True story: there was a time when, for a few months, one of the online places I used to visit somewhat compulsively was the "Stepford Wives"
thread at a certain conspiratainer's online message board. After finding my way there through Google search engine results, I was confused. "They can't be serious? ... They ARE serious! ... Well this is entertaining. ... Wait that person made a pretty good point. ...Oh. Oh THAT'S just crazy." After a while of reading all sorts of weird shit, and occasionally some engrossing stuff, alternately dismissing claims, laughing at them, or actually evaluating them and considering the possibilities, I moved on to greener pastures. When I mentioned this to Peter a few months ago, he said something along the lines of, "I know exactly what you're talking about--WHY does that kind of stuff hold such sway over people?" I told him I thought it was because it's a great story--whether or not you "believe" it, it's just a good, entertaining, interesting narrative. It's fun to think about.
That's how I feel about this book. It's a great story (it is also quite creepy; maybe replace "fun to think about" with "horrifying to think about"). I saw in another review the writing style named as "compact" and I think that's quite apt. The writing isn't flowery or overly descriptive, yet the phrases Levin uses are very familiar in that you can see the actions really clearly in your mind. It's really short--I feel like I only spent a couple hours reading it--and that may be part of its strength too: it doesn't hit the reader about the head with anything, it doesn't bog down, you know something is afoot, and it moves you along toward that goal. I did come to it knowing the basic premise, probably considerably "spoiled" in the plot/premise, but I don't really think my experience suffered from it. It's possible that knowing what was going on before the protagonist did made it more enjoyable, since I had the advantage over her to see what was going on while still not knowing how her story ended.
It's also a good piece of social commentary. I have the version that has Chuck Palahniuk's introduction (Everywhere is Stepford), which I read after finishing the book. I appreciated his commentary and generally agree with his point--which is that backlash against the gains we've made to end sexist oppression persist and that Stepford-type wives are still revered--although some of his phrases bothered me, for example: "a master at accentuating a woman's best features"--seriously, you couldn't have just inserted "physical" in front of "features"? Even then, "best" would be somewhat specious, but with the addition of "physical" to that sentence I would feel better about it. In another example: "This it seems is progress: women may now choose to be pretty, stylishly dressed, and vapid." I don't think that being "stylishly dressed" or "pretty" should be confused or conflated with "vapid"--that's just another face of the false dichotomy that a woman can be only pretty or only intelligent/interesting, not both. I also think it's true that often fashion & style are denigrated solely because they are "women's" pursuits. We indoctrinate our children from birth to see females as decorative sex objects...and then when they have the natural desire to feel attractive and use the avenues outlined for them by our society, we knock them for it. This is what I call "not so awesome." (I may think a lot of fashion is frivolous but no less so than, say, professional sports teams. But somehow playing in a fantasy football league is "cool," "fun," and "takes skill," while comparing & contrasting the merits of different outfits is "shallow," "vacuous," and "superficial.")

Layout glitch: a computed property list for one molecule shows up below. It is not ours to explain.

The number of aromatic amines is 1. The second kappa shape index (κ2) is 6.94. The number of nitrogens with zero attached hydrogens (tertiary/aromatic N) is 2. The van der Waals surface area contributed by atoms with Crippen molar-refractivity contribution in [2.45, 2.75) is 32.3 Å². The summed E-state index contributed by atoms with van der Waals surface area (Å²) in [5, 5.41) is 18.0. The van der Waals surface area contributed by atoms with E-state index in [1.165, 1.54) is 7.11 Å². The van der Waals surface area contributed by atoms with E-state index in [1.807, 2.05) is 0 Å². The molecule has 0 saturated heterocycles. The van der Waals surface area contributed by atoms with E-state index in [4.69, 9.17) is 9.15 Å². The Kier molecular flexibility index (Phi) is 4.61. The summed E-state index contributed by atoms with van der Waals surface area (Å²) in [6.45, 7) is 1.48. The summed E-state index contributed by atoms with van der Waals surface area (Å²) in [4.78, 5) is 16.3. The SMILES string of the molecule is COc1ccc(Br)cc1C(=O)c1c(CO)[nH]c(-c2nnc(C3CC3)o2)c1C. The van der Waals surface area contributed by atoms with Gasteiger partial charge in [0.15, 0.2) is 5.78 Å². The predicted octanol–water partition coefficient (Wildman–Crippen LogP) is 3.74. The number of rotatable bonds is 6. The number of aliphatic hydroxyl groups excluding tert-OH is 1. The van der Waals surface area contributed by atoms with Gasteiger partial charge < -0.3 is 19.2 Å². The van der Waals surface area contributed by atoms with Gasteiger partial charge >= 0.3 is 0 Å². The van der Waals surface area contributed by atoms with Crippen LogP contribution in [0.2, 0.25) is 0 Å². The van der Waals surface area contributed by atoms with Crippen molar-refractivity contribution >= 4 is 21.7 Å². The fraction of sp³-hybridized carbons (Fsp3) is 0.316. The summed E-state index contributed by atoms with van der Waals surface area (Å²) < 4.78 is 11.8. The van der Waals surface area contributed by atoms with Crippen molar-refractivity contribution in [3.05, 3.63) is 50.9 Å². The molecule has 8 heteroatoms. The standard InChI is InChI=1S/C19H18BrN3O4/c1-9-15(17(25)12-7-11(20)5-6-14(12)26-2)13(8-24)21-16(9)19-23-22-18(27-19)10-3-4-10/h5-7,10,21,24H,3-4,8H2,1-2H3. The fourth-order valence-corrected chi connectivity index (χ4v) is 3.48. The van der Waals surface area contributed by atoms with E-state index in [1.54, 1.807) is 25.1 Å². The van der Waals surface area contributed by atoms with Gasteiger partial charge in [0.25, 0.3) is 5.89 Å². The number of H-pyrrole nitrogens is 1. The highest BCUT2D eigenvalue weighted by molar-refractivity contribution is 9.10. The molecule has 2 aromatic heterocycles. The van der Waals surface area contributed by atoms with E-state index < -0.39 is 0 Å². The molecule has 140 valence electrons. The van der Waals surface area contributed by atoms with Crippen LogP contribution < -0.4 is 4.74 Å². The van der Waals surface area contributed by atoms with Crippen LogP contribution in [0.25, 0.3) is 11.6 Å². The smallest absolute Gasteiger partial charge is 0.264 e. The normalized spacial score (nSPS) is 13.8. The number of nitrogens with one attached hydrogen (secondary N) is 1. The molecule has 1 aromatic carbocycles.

Anyway. I'm super glad that I read this book. I find it very intriguing. I would encourage anyone who's interested to give it ago. Even if you hate it, it's so short that you won't waste much time on it.
Update: Read this to Peter in April 2013. He loved it! He was on "pins and needles" and was a great audience. :)